“. . . Democracy is about majority rule, not majoritarian tyranny. What is under attack in India is not just Hindu-Muslim concord, but the right of all minorities — ethnic, linguistic, regional, political, social and cultural — to be themselves, to be equal, to be free. Dissent, free speech and the freedom to choose with confidence and without fear are under strain.On Gandhi’s 75th birthday in 1944, Albert Einstein wrote in a book of felicitations, “Generations to come will scarce believe that such a one as this ever in flesh and blood walked upon this earth.” When Einstein said “will scarce believe,” he had in mind Gandhi’s distinctive capacity for nonviolent resistance.Einstein knew of Gandhi’s having been pitched out of a train in Pietermaritzburg, South Africa, because of the color of his skin. He knew that Gandhi led the subsequent resistance by Indians in South Africa against discriminatory treatment, and he knew of his nonviolent ability to suffer persecution and humiliation without physical retaliation.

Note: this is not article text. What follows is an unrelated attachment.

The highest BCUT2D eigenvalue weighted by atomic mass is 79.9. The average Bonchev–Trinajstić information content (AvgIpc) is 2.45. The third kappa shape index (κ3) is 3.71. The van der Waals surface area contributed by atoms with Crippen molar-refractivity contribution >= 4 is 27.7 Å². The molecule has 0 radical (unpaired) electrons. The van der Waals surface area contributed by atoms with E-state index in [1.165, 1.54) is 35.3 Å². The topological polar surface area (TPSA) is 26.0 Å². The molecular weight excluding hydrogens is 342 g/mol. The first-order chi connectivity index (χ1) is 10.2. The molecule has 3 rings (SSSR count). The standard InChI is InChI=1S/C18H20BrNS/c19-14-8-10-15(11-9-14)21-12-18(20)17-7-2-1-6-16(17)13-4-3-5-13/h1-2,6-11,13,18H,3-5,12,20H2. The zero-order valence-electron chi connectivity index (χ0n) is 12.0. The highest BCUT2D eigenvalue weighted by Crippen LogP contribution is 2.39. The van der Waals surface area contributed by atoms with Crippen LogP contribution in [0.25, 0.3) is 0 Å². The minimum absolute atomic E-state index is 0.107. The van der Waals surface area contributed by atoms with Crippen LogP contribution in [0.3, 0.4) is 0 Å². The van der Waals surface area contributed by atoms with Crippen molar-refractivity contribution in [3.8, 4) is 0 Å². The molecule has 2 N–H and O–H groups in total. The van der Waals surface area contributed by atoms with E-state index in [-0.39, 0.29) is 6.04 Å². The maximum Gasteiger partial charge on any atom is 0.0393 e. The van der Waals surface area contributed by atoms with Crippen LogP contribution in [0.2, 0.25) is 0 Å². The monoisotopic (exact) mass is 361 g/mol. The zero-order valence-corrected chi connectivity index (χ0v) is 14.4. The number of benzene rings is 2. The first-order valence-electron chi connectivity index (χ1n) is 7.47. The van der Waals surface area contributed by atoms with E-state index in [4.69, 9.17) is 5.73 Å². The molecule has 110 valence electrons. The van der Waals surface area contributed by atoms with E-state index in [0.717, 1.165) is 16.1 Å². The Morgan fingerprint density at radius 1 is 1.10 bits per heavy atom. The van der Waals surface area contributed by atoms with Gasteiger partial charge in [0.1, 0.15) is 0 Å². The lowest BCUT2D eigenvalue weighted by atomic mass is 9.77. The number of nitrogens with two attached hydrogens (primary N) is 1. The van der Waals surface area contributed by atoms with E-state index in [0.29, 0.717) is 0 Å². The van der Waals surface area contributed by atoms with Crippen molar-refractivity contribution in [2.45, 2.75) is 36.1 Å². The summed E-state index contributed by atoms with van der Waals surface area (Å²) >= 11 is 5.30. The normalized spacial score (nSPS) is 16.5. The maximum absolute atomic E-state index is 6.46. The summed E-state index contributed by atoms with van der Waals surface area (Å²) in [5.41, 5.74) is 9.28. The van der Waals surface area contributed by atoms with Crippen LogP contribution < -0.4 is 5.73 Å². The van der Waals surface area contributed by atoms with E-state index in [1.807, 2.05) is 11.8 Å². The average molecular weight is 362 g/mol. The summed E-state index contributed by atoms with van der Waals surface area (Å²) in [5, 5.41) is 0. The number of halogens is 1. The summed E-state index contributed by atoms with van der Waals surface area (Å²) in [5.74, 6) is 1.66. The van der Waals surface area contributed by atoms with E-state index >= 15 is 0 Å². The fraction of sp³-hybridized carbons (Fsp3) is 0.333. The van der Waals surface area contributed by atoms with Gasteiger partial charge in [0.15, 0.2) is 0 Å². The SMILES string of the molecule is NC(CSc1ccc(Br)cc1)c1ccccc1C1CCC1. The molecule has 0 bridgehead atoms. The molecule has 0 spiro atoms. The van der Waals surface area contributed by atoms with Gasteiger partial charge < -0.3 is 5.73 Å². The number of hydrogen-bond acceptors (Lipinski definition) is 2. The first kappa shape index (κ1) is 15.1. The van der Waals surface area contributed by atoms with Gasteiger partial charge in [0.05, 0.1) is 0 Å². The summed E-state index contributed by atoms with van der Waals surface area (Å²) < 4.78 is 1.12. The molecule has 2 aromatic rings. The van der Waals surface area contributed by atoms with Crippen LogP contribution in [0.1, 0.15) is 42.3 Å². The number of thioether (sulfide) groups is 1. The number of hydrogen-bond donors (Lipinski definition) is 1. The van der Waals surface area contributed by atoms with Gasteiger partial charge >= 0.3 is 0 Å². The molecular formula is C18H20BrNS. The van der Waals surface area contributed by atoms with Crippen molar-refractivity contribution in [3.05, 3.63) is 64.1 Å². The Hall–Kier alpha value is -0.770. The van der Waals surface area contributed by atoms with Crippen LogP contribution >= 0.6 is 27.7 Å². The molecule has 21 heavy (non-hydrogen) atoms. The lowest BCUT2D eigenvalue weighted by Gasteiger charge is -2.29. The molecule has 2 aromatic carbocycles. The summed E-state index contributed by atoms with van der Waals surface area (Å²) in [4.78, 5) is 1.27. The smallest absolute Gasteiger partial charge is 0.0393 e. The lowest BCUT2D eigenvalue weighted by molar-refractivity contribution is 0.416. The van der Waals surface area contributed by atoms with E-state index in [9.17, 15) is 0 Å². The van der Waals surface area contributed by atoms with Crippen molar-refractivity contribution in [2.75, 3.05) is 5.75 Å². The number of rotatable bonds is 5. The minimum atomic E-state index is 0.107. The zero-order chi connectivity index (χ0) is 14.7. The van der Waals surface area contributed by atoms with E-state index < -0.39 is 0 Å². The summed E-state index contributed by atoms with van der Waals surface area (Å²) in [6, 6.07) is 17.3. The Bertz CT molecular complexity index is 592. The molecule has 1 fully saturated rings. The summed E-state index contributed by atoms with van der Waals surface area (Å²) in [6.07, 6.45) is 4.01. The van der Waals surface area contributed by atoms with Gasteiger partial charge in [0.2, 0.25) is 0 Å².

Gandhi bore no hatred for his oppressors, did not speak or write a harsh word about them but, with his large and growing band of associates, offered the toughest resistance through what he called satyagraha, or soul force. The Rev. Dr. Martin Luther King Jr. and Nelson Mandela found this capacity in Gandhi compelling, exemplary and even sublime.
Gandhi’s satyagraha was famously illustrated in the Salt March in 1930, when he walked 240 miles with his followers to the village of Dandi on the Arabian Sea in western India. . . . “